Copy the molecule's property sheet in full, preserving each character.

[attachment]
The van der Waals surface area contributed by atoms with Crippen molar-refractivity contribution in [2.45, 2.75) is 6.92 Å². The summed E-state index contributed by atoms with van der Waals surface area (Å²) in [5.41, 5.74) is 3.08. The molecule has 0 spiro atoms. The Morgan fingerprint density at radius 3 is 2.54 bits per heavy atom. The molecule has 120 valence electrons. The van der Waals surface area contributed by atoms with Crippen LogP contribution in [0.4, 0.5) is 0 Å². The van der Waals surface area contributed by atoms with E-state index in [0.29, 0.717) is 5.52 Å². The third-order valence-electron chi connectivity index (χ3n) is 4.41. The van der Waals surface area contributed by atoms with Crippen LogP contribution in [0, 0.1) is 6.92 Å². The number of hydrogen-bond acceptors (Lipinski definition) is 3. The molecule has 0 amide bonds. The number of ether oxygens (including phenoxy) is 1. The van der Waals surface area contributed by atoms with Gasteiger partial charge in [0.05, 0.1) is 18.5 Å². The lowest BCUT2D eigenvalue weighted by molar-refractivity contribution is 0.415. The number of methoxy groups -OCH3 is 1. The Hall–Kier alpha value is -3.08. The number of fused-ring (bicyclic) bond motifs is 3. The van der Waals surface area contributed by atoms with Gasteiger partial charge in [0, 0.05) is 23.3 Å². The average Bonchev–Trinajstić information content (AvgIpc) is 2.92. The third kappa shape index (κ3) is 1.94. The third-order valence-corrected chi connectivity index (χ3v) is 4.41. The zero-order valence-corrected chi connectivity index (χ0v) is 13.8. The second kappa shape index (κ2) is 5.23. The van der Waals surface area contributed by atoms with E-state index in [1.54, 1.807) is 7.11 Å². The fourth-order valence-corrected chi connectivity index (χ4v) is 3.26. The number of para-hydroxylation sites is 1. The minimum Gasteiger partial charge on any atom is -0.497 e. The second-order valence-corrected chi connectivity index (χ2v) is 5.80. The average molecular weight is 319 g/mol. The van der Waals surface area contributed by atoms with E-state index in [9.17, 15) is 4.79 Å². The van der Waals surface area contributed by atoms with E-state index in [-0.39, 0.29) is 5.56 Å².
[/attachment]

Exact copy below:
The van der Waals surface area contributed by atoms with Crippen molar-refractivity contribution in [2.45, 2.75) is 6.92 Å². The summed E-state index contributed by atoms with van der Waals surface area (Å²) in [5.41, 5.74) is 3.08. The molecule has 0 spiro atoms. The Morgan fingerprint density at radius 3 is 2.54 bits per heavy atom. The molecule has 120 valence electrons. The van der Waals surface area contributed by atoms with Crippen LogP contribution in [0.4, 0.5) is 0 Å². The van der Waals surface area contributed by atoms with E-state index in [0.29, 0.717) is 5.52 Å². The third-order valence-electron chi connectivity index (χ3n) is 4.41. The van der Waals surface area contributed by atoms with Crippen LogP contribution in [0, 0.1) is 6.92 Å². The number of hydrogen-bond acceptors (Lipinski definition) is 3. The molecule has 0 amide bonds. The number of ether oxygens (including phenoxy) is 1. The van der Waals surface area contributed by atoms with Gasteiger partial charge in [0.05, 0.1) is 18.5 Å². The lowest BCUT2D eigenvalue weighted by molar-refractivity contribution is 0.415. The number of methoxy groups -OCH3 is 1. The Hall–Kier alpha value is -3.08. The number of fused-ring (bicyclic) bond motifs is 3. The van der Waals surface area contributed by atoms with Gasteiger partial charge in [0, 0.05) is 23.3 Å². The average Bonchev–Trinajstić information content (AvgIpc) is 2.92. The third kappa shape index (κ3) is 1.94. The third-order valence-corrected chi connectivity index (χ3v) is 4.41. The zero-order valence-corrected chi connectivity index (χ0v) is 13.8. The second kappa shape index (κ2) is 5.23. The van der Waals surface area contributed by atoms with E-state index in [1.54, 1.807) is 7.11 Å². The fourth-order valence-corrected chi connectivity index (χ4v) is 3.26. The number of para-hydroxylation sites is 1. The minimum Gasteiger partial charge on any atom is -0.497 e. The second-order valence-corrected chi connectivity index (χ2v) is 5.80. The average molecular weight is 319 g/mol. The van der Waals surface area contributed by atoms with E-state index in [9.17, 15) is 4.79 Å². The van der Waals surface area contributed by atoms with E-state index in [-0.39, 0.29) is 5.56 Å².